How to ask for a Testimonial
Do your customers love you?
People have become accustomed to leaving a “review” for a product they buy online, and most online storefronts have this functionality built in. “Testimonials” are a bit different because these are usually in the service industry and you typically have to ask (hound) someone for it. Most business owners don’t bother but it’s so important! I too am guilty of that, mainly because I’ve been incredibly lucky to get my clients by referral. But it isn’t always this way, and having a solid foundation of customer testimonials is just smart business.
Example: two (or more like seven) companies do the same thing and are about the same price. One has ten positive reviews and the other doesn’t have any. Who would you pick?
Things to consider when asking for a testimonial:
Was your client pleased with your services? Did you have a good working relationship? If you answered either of those with “no” or “hmmm...”, you might not want to ask for a testimonial (unless you’re prepared for some brutal honesty).
Is your client in a seasonal crunch? Holidays? Time your request to when your client can deliver, and then check in after a week if you’ve received no response.
And finally, how you ask your clients can be different depending on the relationship you have. If you have a close relationship with your client, you may not want to sound overly formal or stiff, and could even send them a text asking them for a quote. Most would be happy to do it. On the other hand, if you had a project with a client you don’t know too well, make a concerted effort to address them properly and request their time.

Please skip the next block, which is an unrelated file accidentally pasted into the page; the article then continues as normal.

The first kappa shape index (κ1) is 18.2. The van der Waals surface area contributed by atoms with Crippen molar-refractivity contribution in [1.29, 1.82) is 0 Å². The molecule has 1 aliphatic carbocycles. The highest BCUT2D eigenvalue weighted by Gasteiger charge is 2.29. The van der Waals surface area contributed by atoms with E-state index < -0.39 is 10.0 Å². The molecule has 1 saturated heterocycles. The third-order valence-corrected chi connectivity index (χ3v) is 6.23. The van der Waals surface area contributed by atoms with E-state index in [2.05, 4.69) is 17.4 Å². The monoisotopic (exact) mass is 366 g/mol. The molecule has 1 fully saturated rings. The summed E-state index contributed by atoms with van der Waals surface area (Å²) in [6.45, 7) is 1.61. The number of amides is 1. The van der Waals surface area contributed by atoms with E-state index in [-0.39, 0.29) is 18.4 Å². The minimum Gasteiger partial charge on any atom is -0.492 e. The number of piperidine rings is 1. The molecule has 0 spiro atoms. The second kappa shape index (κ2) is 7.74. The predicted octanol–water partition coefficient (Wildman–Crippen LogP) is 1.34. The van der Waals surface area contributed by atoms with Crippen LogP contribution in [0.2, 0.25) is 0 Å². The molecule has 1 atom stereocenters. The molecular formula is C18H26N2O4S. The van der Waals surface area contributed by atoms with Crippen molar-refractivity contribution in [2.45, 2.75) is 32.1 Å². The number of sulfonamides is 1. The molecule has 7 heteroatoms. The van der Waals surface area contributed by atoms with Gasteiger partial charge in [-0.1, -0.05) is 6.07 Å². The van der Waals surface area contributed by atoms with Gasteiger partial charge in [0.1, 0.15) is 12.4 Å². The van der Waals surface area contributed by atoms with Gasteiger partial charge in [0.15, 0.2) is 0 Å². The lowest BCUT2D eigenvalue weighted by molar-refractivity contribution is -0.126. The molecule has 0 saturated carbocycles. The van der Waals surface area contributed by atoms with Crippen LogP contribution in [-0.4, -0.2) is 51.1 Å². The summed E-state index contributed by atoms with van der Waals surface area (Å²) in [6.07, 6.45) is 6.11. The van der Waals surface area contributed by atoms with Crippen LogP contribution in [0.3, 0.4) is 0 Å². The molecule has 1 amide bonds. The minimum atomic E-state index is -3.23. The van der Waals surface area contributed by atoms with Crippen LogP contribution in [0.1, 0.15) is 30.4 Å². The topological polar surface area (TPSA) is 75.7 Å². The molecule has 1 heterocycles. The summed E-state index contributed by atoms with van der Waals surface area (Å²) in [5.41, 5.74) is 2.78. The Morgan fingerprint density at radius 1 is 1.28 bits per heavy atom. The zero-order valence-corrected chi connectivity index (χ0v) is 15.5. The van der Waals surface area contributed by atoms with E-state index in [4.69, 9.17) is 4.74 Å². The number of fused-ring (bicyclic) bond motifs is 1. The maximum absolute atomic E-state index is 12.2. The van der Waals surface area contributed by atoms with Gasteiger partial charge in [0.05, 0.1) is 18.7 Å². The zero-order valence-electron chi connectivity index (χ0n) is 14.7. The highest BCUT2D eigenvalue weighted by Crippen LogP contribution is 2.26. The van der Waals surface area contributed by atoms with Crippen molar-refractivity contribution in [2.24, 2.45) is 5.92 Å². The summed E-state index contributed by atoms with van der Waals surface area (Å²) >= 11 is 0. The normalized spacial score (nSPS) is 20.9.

“What should I say?”
Most people don’t know what to write in a testimonial, which is why I tend to include prompts when I ask. This helps your client to provide the valuable information your next client needs to make a decision. Here are some prompts you can use:
Were you pleased with the outcome of your project?
Did you enjoy the process of working together?
What was your favorite part about your project or us working together?
Would you recommend others to work with me on similar projects?
And for my edification, what, if anything, do you wish would have happened differently?
I like to ask the last question because it’s always good to know if you did something to bug your client so much that they overcome social anxiety to actually tell you! And the question is couched in a way that makes it less threatening. So hopefully if I did do something really annoying (it happens, folks!), they can use this opportunity to let me know. It’s scary to think about but it’s definitely good information to have and then improve with future clients!
How to ask for a testimonial:
If you’re not natural at this, it can be awkward. But use these tips and make it a habit!
Email/text: Send either a specific email asking them for a quote or an automated email sent out after a session has been completed.
Website: Include a contact form on your website where clients can leave a quote. Position it so it’s not buried under a bunch of pages and make sure to tell them about it!
Thank you note: If you are providing personalized thank you notes for your clients, this is a nice time to write a request or include a testimonial card.
Testimonial Card: A small pre-printed business or post card with your logo and a formal request for testimonials. Give them instructions on how to leave a quote and don’t forget to add links to your social channels, if you feel confident doing so—if your client had a less-than stellar experience, you just gave them motivation to share directly to your audience—so choose wisely.
And remember, buying from people we know and trust is a LOT easier than buying from someone we don’t.
Bottom line: get your testimonials!